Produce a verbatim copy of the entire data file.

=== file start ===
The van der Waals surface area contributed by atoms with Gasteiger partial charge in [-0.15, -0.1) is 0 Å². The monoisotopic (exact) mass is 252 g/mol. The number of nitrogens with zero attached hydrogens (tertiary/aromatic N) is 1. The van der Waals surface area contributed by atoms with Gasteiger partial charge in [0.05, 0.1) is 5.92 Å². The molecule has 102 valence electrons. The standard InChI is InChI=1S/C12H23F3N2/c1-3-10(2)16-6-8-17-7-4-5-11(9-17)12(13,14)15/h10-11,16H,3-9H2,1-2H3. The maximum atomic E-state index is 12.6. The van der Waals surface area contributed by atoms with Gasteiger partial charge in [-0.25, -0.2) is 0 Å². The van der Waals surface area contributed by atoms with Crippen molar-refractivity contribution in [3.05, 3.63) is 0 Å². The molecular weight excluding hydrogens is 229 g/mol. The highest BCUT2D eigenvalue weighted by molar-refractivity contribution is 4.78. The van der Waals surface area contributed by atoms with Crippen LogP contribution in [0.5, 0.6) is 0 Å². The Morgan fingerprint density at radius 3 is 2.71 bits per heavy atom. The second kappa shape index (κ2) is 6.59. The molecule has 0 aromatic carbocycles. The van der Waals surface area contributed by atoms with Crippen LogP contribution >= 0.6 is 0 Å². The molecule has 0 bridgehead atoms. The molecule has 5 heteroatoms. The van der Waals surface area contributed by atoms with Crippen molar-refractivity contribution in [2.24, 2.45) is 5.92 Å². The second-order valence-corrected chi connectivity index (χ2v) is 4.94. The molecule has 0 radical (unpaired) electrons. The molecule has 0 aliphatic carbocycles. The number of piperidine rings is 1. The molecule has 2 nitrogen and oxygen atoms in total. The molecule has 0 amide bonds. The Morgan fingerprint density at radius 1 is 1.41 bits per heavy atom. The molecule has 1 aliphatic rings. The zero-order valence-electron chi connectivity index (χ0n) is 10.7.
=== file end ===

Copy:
The van der Waals surface area contributed by atoms with Gasteiger partial charge in [-0.15, -0.1) is 0 Å². The monoisotopic (exact) mass is 252 g/mol. The number of nitrogens with zero attached hydrogens (tertiary/aromatic N) is 1. The van der Waals surface area contributed by atoms with Gasteiger partial charge in [0.05, 0.1) is 5.92 Å². The molecule has 102 valence electrons. The standard InChI is InChI=1S/C12H23F3N2/c1-3-10(2)16-6-8-17-7-4-5-11(9-17)12(13,14)15/h10-11,16H,3-9H2,1-2H3. The maximum atomic E-state index is 12.6. The van der Waals surface area contributed by atoms with Gasteiger partial charge in [-0.25, -0.2) is 0 Å². The van der Waals surface area contributed by atoms with Crippen molar-refractivity contribution in [3.05, 3.63) is 0 Å². The molecular weight excluding hydrogens is 229 g/mol. The highest BCUT2D eigenvalue weighted by molar-refractivity contribution is 4.78. The van der Waals surface area contributed by atoms with Crippen LogP contribution in [0.5, 0.6) is 0 Å². The Morgan fingerprint density at radius 3 is 2.71 bits per heavy atom. The second kappa shape index (κ2) is 6.59. The molecule has 0 aromatic carbocycles. The van der Waals surface area contributed by atoms with Crippen LogP contribution >= 0.6 is 0 Å². The molecule has 0 bridgehead atoms. The molecule has 5 heteroatoms. The van der Waals surface area contributed by atoms with Crippen molar-refractivity contribution in [2.24, 2.45) is 5.92 Å². The second-order valence-corrected chi connectivity index (χ2v) is 4.94. The molecule has 0 radical (unpaired) electrons. The molecule has 0 aliphatic carbocycles. The number of piperidine rings is 1. The molecule has 2 nitrogen and oxygen atoms in total. The molecule has 0 amide bonds. The Morgan fingerprint density at radius 1 is 1.41 bits per heavy atom. The molecule has 1 aliphatic rings. The zero-order valence-electron chi connectivity index (χ0n) is 10.7.